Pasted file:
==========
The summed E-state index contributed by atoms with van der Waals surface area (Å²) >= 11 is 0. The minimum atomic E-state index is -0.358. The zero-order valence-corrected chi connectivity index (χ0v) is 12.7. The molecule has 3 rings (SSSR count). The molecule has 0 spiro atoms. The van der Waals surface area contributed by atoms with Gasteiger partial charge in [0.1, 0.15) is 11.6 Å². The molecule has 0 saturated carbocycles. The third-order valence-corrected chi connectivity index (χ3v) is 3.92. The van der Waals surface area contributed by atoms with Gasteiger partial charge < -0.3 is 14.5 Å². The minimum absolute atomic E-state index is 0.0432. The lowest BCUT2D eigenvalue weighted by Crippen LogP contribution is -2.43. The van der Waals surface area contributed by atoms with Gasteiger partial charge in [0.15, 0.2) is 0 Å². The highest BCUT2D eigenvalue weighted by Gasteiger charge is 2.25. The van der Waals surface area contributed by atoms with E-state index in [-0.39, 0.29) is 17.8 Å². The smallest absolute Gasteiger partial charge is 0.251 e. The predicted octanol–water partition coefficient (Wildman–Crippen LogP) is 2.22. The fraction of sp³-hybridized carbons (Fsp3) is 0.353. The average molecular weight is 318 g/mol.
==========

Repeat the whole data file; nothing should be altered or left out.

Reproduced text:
The summed E-state index contributed by atoms with van der Waals surface area (Å²) >= 11 is 0. The minimum atomic E-state index is -0.358. The zero-order valence-corrected chi connectivity index (χ0v) is 12.7. The molecule has 3 rings (SSSR count). The molecule has 0 spiro atoms. The van der Waals surface area contributed by atoms with Gasteiger partial charge in [0.1, 0.15) is 11.6 Å². The molecule has 0 saturated carbocycles. The third-order valence-corrected chi connectivity index (χ3v) is 3.92. The van der Waals surface area contributed by atoms with Gasteiger partial charge < -0.3 is 14.5 Å². The minimum absolute atomic E-state index is 0.0432. The lowest BCUT2D eigenvalue weighted by Crippen LogP contribution is -2.43. The van der Waals surface area contributed by atoms with Gasteiger partial charge in [0.15, 0.2) is 0 Å². The highest BCUT2D eigenvalue weighted by Gasteiger charge is 2.25. The van der Waals surface area contributed by atoms with E-state index in [-0.39, 0.29) is 17.8 Å². The smallest absolute Gasteiger partial charge is 0.251 e. The predicted octanol–water partition coefficient (Wildman–Crippen LogP) is 2.22. The fraction of sp³-hybridized carbons (Fsp3) is 0.353. The average molecular weight is 318 g/mol.